Fig trees are hardy to USDA zones 6 to 9 and reside quite happily in these regions with few serious disease issues. Few does not mean none, however, and one disease that plagues the tree is called fig thread blight or leaf blight of figs. Learn how to spot the symptoms of figs with leaf blight and about fig leaf blight control.
What is Fig Thread Blight?
Fig trees (Ficus carica) are deciduous shrubs to small trees, native to the Mediterranean where they enjoy the warm temperatures of the region. When these warm temperatures collide with damp conditions, trees may become susceptible to
Leaf blight of figs, sometimes referred to as thread blight, is caused by the fungi Pellicularia kolerga. It is fostered by hot, damp weather.
Fig thread blight first appears as yellow water soaked lesions on the foliage of the plant. As the disease progresses, the underside of the leaves turn tan to light brown in color and is covered in a light fungal webbing, while the surface of the foliage becomes covered with a thin silvery white mass of fungal spores. Further into the infection, the leaves shrivel, die and drop from the tree. Often, the affected dead leaves seem to be matted together.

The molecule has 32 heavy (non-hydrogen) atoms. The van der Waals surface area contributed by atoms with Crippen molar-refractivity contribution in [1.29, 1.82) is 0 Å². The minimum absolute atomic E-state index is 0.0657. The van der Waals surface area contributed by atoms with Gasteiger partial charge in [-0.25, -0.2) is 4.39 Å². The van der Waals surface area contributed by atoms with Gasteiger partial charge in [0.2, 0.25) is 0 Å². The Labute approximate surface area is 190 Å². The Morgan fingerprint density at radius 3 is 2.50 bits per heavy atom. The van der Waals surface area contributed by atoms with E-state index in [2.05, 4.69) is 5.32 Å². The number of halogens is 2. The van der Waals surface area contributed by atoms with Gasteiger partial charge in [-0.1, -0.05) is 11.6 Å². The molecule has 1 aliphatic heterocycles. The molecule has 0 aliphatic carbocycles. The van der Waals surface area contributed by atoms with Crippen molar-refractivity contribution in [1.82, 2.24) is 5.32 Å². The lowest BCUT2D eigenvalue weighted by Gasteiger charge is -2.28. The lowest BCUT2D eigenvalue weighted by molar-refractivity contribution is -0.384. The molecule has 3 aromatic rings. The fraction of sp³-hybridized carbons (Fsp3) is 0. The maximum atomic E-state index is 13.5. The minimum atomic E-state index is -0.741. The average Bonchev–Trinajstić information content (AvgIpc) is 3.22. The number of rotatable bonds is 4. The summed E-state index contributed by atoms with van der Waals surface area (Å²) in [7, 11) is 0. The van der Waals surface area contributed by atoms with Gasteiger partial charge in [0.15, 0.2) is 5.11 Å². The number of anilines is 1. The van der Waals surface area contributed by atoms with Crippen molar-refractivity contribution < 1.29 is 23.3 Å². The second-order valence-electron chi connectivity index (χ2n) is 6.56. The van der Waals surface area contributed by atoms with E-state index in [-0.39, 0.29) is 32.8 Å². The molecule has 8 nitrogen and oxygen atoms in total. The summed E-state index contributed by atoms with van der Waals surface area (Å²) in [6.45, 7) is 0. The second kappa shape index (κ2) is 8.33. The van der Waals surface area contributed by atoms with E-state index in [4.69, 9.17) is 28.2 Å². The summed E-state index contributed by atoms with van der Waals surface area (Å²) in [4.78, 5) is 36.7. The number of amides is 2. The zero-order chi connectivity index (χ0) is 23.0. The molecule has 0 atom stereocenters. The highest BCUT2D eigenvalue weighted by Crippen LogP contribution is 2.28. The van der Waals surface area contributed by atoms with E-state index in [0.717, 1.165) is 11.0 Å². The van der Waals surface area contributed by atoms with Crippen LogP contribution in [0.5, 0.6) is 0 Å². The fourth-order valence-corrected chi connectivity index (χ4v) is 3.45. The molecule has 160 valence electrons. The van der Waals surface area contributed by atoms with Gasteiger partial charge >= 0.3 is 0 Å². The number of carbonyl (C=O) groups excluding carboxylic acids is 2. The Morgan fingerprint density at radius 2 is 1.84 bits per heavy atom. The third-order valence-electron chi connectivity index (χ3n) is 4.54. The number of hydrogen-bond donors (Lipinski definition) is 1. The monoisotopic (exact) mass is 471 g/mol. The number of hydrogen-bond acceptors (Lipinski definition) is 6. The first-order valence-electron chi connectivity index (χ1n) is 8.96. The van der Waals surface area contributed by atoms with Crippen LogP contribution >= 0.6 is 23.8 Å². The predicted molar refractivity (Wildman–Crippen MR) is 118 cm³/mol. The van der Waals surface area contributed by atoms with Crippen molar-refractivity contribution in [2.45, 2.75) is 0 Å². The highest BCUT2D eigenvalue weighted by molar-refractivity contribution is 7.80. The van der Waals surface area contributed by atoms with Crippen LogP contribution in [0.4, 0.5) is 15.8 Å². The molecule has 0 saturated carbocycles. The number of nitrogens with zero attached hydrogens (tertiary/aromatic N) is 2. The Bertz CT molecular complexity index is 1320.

While the most obvious damage is to the foliage of the plant, the fruit may also become affected by the fungus, especially if the fruit is newly formed and at the end of an infected leaf or stem tip.
Fig Leaf Blight Control
Figs with leaf blight do not respond to the use of fungicides. The only method of control is proper sanitation which will not eradicate the disease, but rather control it and reduce losses. Rake up and destroy any fallen leaves to keep the infection from spreading.